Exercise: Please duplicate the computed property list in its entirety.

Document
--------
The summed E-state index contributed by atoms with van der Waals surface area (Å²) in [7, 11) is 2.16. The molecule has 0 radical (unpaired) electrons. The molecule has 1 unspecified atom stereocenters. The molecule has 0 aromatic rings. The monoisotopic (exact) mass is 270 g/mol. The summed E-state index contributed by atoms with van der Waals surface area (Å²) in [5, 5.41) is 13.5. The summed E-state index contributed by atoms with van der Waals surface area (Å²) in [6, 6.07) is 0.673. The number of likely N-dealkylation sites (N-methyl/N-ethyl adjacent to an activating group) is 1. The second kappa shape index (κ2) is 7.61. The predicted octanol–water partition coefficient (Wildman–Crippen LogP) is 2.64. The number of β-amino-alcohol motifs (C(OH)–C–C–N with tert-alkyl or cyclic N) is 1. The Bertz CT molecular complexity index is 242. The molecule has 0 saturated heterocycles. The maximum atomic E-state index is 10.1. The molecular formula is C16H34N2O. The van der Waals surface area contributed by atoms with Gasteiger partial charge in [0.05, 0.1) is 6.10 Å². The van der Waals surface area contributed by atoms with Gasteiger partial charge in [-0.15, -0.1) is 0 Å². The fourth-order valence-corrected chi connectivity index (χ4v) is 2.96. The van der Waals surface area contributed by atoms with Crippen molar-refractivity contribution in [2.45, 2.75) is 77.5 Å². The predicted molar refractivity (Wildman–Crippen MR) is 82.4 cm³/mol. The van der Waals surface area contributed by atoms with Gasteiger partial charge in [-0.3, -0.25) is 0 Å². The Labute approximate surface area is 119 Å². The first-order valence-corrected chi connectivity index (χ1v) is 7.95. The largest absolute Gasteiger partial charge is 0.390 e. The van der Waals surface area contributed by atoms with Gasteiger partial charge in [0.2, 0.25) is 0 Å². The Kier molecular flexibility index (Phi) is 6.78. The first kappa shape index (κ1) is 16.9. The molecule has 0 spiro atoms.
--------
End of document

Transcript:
The summed E-state index contributed by atoms with van der Waals surface area (Å²) in [7, 11) is 2.16. The molecule has 0 radical (unpaired) electrons. The molecule has 1 unspecified atom stereocenters. The molecule has 0 aromatic rings. The monoisotopic (exact) mass is 270 g/mol. The summed E-state index contributed by atoms with van der Waals surface area (Å²) in [5, 5.41) is 13.5. The summed E-state index contributed by atoms with van der Waals surface area (Å²) in [6, 6.07) is 0.673. The number of likely N-dealkylation sites (N-methyl/N-ethyl adjacent to an activating group) is 1. The second kappa shape index (κ2) is 7.61. The predicted octanol–water partition coefficient (Wildman–Crippen LogP) is 2.64. The number of β-amino-alcohol motifs (C(OH)–C–C–N with tert-alkyl or cyclic N) is 1. The Bertz CT molecular complexity index is 242. The molecule has 0 saturated heterocycles. The maximum atomic E-state index is 10.1. The molecular formula is C16H34N2O. The van der Waals surface area contributed by atoms with Gasteiger partial charge in [0.05, 0.1) is 6.10 Å². The van der Waals surface area contributed by atoms with Gasteiger partial charge in [-0.15, -0.1) is 0 Å². The fourth-order valence-corrected chi connectivity index (χ4v) is 2.96. The van der Waals surface area contributed by atoms with Crippen molar-refractivity contribution in [2.45, 2.75) is 77.5 Å². The predicted molar refractivity (Wildman–Crippen MR) is 82.4 cm³/mol. The van der Waals surface area contributed by atoms with Gasteiger partial charge in [-0.3, -0.25) is 0 Å². The Labute approximate surface area is 119 Å². The first-order valence-corrected chi connectivity index (χ1v) is 7.95. The largest absolute Gasteiger partial charge is 0.390 e. The van der Waals surface area contributed by atoms with Gasteiger partial charge in [0.2, 0.25) is 0 Å². The Kier molecular flexibility index (Phi) is 6.78. The first kappa shape index (κ1) is 16.9. The molecule has 0 spiro atoms.